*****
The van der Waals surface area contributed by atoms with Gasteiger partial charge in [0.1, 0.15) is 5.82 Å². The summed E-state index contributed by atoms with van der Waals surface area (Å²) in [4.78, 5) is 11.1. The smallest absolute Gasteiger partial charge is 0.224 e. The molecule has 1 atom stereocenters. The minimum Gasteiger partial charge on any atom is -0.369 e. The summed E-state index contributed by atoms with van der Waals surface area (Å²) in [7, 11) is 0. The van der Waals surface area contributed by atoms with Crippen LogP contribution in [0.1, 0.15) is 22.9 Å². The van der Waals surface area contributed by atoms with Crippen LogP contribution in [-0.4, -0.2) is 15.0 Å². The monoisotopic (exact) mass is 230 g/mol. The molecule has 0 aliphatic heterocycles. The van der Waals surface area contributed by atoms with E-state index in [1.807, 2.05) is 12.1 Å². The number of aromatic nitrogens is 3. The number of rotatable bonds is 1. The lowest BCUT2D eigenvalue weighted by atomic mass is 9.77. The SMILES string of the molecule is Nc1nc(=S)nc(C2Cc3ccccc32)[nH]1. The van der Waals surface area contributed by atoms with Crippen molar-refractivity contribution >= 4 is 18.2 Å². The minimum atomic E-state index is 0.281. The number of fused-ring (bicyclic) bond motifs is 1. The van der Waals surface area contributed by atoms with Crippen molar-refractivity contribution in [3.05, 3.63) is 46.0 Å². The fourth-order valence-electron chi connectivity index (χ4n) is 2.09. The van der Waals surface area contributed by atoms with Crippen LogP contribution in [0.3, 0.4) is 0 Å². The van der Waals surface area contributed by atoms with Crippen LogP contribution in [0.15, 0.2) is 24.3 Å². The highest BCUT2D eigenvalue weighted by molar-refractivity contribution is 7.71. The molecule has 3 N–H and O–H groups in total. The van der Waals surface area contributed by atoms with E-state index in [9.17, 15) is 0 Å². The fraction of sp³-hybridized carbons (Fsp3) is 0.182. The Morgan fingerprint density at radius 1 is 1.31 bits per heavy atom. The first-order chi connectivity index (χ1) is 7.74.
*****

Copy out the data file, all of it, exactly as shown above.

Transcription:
The van der Waals surface area contributed by atoms with Gasteiger partial charge in [0.1, 0.15) is 5.82 Å². The summed E-state index contributed by atoms with van der Waals surface area (Å²) in [4.78, 5) is 11.1. The smallest absolute Gasteiger partial charge is 0.224 e. The molecule has 1 atom stereocenters. The minimum Gasteiger partial charge on any atom is -0.369 e. The summed E-state index contributed by atoms with van der Waals surface area (Å²) in [7, 11) is 0. The van der Waals surface area contributed by atoms with Crippen LogP contribution in [0.1, 0.15) is 22.9 Å². The van der Waals surface area contributed by atoms with Crippen LogP contribution in [-0.4, -0.2) is 15.0 Å². The monoisotopic (exact) mass is 230 g/mol. The molecule has 0 aliphatic heterocycles. The van der Waals surface area contributed by atoms with E-state index in [1.807, 2.05) is 12.1 Å². The number of aromatic nitrogens is 3. The number of rotatable bonds is 1. The lowest BCUT2D eigenvalue weighted by atomic mass is 9.77. The SMILES string of the molecule is Nc1nc(=S)nc(C2Cc3ccccc32)[nH]1. The van der Waals surface area contributed by atoms with Crippen molar-refractivity contribution >= 4 is 18.2 Å². The minimum atomic E-state index is 0.281. The number of fused-ring (bicyclic) bond motifs is 1. The van der Waals surface area contributed by atoms with Crippen molar-refractivity contribution in [3.05, 3.63) is 46.0 Å². The fourth-order valence-electron chi connectivity index (χ4n) is 2.09. The van der Waals surface area contributed by atoms with Crippen LogP contribution in [0.3, 0.4) is 0 Å². The van der Waals surface area contributed by atoms with Crippen LogP contribution in [0.15, 0.2) is 24.3 Å². The highest BCUT2D eigenvalue weighted by molar-refractivity contribution is 7.71. The molecule has 3 N–H and O–H groups in total. The van der Waals surface area contributed by atoms with E-state index in [9.17, 15) is 0 Å². The fraction of sp³-hybridized carbons (Fsp3) is 0.182. The Morgan fingerprint density at radius 1 is 1.31 bits per heavy atom. The first-order chi connectivity index (χ1) is 7.74.